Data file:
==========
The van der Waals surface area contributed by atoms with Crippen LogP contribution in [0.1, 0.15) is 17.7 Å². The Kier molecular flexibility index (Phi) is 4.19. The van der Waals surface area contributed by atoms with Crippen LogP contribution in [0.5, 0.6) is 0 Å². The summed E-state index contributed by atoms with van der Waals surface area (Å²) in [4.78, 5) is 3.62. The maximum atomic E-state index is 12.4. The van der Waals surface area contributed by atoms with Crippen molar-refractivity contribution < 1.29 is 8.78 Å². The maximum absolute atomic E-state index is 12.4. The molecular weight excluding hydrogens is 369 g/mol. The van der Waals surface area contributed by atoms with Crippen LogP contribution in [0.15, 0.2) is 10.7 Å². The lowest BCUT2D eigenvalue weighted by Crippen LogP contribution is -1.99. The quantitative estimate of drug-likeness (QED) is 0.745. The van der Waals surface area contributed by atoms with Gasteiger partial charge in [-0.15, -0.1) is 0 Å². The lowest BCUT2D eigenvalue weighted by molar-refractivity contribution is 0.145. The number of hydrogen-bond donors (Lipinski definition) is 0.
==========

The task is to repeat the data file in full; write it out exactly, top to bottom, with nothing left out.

The van der Waals surface area contributed by atoms with Crippen LogP contribution in [0.1, 0.15) is 17.7 Å². The Kier molecular flexibility index (Phi) is 4.19. The van der Waals surface area contributed by atoms with Crippen LogP contribution in [0.5, 0.6) is 0 Å². The summed E-state index contributed by atoms with van der Waals surface area (Å²) in [4.78, 5) is 3.62. The maximum atomic E-state index is 12.4. The van der Waals surface area contributed by atoms with Crippen molar-refractivity contribution < 1.29 is 8.78 Å². The maximum absolute atomic E-state index is 12.4. The molecular weight excluding hydrogens is 369 g/mol. The van der Waals surface area contributed by atoms with Crippen LogP contribution in [0.15, 0.2) is 10.7 Å². The lowest BCUT2D eigenvalue weighted by Crippen LogP contribution is -1.99. The quantitative estimate of drug-likeness (QED) is 0.745. The van der Waals surface area contributed by atoms with Gasteiger partial charge in [-0.15, -0.1) is 0 Å². The lowest BCUT2D eigenvalue weighted by molar-refractivity contribution is 0.145. The number of hydrogen-bond donors (Lipinski definition) is 0.